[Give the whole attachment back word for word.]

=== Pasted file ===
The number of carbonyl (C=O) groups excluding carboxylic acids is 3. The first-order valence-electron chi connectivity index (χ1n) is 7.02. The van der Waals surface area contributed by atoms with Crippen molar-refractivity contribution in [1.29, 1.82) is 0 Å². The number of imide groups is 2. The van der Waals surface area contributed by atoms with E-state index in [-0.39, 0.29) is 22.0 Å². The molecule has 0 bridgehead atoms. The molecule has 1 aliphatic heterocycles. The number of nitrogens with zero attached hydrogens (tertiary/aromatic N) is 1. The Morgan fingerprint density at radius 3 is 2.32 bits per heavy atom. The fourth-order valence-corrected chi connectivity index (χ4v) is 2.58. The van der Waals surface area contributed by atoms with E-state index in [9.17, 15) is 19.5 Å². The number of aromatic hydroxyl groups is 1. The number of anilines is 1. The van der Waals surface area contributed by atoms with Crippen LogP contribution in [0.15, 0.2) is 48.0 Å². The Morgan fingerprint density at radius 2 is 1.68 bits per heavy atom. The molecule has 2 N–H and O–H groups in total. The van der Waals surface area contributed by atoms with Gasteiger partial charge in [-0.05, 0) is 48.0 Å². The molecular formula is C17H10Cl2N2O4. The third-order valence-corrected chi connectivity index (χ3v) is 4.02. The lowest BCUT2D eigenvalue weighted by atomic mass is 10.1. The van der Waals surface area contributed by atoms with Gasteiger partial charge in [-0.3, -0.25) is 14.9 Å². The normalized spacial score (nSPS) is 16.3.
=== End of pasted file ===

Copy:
The number of carbonyl (C=O) groups excluding carboxylic acids is 3. The first-order valence-electron chi connectivity index (χ1n) is 7.02. The van der Waals surface area contributed by atoms with Crippen molar-refractivity contribution in [1.29, 1.82) is 0 Å². The number of imide groups is 2. The van der Waals surface area contributed by atoms with E-state index in [-0.39, 0.29) is 22.0 Å². The molecule has 0 bridgehead atoms. The molecule has 1 aliphatic heterocycles. The number of nitrogens with zero attached hydrogens (tertiary/aromatic N) is 1. The Morgan fingerprint density at radius 3 is 2.32 bits per heavy atom. The fourth-order valence-corrected chi connectivity index (χ4v) is 2.58. The van der Waals surface area contributed by atoms with E-state index in [9.17, 15) is 19.5 Å². The number of aromatic hydroxyl groups is 1. The number of anilines is 1. The van der Waals surface area contributed by atoms with Crippen LogP contribution in [0.15, 0.2) is 48.0 Å². The Morgan fingerprint density at radius 2 is 1.68 bits per heavy atom. The molecule has 2 N–H and O–H groups in total. The van der Waals surface area contributed by atoms with Gasteiger partial charge in [-0.05, 0) is 48.0 Å². The molecular formula is C17H10Cl2N2O4. The third-order valence-corrected chi connectivity index (χ3v) is 4.02. The lowest BCUT2D eigenvalue weighted by atomic mass is 10.1. The van der Waals surface area contributed by atoms with Gasteiger partial charge in [-0.3, -0.25) is 14.9 Å². The normalized spacial score (nSPS) is 16.3.